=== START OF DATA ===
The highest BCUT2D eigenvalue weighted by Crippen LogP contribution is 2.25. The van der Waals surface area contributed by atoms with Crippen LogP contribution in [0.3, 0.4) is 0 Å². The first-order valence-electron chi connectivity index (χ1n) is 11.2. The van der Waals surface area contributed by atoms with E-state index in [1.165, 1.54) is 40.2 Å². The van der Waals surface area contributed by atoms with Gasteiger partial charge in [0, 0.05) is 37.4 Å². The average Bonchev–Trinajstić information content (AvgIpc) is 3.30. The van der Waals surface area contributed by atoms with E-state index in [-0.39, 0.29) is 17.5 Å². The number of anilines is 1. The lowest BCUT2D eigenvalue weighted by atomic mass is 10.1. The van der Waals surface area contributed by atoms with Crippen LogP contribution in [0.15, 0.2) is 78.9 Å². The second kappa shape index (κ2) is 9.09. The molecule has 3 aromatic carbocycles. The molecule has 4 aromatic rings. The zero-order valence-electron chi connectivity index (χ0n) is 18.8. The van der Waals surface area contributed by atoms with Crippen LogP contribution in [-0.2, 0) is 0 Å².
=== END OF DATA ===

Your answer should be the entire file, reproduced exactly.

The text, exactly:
The highest BCUT2D eigenvalue weighted by Crippen LogP contribution is 2.25. The van der Waals surface area contributed by atoms with Crippen LogP contribution in [0.3, 0.4) is 0 Å². The first-order valence-electron chi connectivity index (χ1n) is 11.2. The van der Waals surface area contributed by atoms with E-state index in [1.165, 1.54) is 40.2 Å². The van der Waals surface area contributed by atoms with Gasteiger partial charge in [0, 0.05) is 37.4 Å². The average Bonchev–Trinajstić information content (AvgIpc) is 3.30. The van der Waals surface area contributed by atoms with E-state index in [-0.39, 0.29) is 17.5 Å². The number of anilines is 1. The lowest BCUT2D eigenvalue weighted by atomic mass is 10.1. The van der Waals surface area contributed by atoms with Crippen LogP contribution in [0.15, 0.2) is 78.9 Å². The second kappa shape index (κ2) is 9.09. The molecule has 3 aromatic carbocycles. The molecule has 4 aromatic rings. The zero-order valence-electron chi connectivity index (χ0n) is 18.8. The van der Waals surface area contributed by atoms with Crippen LogP contribution in [-0.2, 0) is 0 Å².